Referendum ‘No’ spells oil and gas “sigh of relief”

The oil and gas sector is feeling “relief” after Scotland voted to stay part of the UK according to commentators. This morning it was confirmed the referendum was won with […]

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By Vicky Ellis

The oil and gas sector is feeling “relief” after Scotland voted to stay part of the UK according to commentators.

This morning it was confirmed the referendum was won with 55% of voters in favour of the union.

Lawyers and analysts believe cash can continue to flow into oil and gas.

“We have all let out a big sigh of relief,” said Alastair Young, a partner with law firm Bracewell & Giuliani.

He said: “This ‘no’ vote reinstates regulatory and fiscal certainty which is critical for the oil and gas industry in the North Sea to make investment decisions, do deals and work to maximise recovery of the UK’s oil and gas reserves for the benefit of everyone.”

The nation is “less and less oil and gas self-sufficient” thanks to declining production from the North Sea, noted Ian McLelland, oil and gas analyst at Edison Investment Research.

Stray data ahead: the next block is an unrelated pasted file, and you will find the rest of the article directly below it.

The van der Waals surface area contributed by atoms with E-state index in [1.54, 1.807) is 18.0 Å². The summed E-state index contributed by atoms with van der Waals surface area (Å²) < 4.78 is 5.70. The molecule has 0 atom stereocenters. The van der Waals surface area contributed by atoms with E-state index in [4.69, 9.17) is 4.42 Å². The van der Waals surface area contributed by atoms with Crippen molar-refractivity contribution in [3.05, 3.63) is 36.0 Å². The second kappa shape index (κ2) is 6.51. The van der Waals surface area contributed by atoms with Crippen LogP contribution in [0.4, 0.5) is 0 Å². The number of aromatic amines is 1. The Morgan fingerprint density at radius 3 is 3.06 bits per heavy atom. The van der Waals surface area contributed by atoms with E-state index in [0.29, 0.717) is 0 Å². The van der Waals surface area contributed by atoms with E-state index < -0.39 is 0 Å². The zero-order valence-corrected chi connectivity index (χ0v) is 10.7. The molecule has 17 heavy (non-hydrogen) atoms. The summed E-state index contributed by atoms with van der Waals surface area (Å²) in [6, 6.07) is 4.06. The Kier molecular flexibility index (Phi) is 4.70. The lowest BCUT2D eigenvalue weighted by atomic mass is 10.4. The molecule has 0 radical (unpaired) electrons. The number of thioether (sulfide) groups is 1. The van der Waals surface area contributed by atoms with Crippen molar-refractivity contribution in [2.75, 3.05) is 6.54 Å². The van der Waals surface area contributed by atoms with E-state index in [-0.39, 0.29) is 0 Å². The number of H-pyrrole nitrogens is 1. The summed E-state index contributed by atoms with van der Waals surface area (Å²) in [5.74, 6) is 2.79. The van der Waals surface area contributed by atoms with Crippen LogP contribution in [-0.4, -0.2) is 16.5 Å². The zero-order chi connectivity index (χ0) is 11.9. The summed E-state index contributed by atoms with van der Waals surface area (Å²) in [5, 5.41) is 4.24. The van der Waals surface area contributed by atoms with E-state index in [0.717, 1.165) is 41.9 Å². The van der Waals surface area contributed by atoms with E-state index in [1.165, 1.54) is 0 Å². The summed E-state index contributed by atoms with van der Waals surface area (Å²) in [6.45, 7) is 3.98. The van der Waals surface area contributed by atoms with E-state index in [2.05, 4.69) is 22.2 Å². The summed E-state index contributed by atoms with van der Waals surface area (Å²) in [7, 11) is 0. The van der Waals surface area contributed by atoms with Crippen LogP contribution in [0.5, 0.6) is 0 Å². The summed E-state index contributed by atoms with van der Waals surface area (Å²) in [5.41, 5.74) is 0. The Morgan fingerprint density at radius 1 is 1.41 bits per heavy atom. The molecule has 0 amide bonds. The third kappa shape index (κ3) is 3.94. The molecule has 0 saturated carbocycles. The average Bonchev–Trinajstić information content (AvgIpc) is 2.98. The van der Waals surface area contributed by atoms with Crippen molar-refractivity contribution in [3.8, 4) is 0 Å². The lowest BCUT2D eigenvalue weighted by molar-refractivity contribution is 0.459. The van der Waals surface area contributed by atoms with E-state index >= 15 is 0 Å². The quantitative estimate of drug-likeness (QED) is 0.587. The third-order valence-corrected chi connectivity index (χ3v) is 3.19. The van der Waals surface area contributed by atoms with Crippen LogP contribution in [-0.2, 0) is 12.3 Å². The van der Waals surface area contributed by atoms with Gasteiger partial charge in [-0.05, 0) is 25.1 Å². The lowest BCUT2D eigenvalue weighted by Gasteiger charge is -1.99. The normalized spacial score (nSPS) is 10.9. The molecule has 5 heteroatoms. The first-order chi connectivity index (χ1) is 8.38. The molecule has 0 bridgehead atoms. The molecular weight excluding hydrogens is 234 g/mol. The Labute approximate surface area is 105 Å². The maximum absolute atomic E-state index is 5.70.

He reckoned the ‘no’ vote could see “much needed capital injections” to some of the smaller cap North Sea oil and gas explorers move a step closer, “via mergers and acquisitions or capital raising on public markets”.

Scotland’s energy market is closely tied with the UK’s, which has so far served “to reduce, then smooth, the cost burden across all users”, according to Tony Ward, Head of Power & Utilities at EY UK & Ireland.

Keeping costs down can continue, he argued: “The un-picking of this fully integrated market would have likely led to the creation of a significant degree of asymmetry in the separated markets, particularly in respect of the allocation of costs and assets. This is now smoothed by the ability to adopt a nationwide approach.”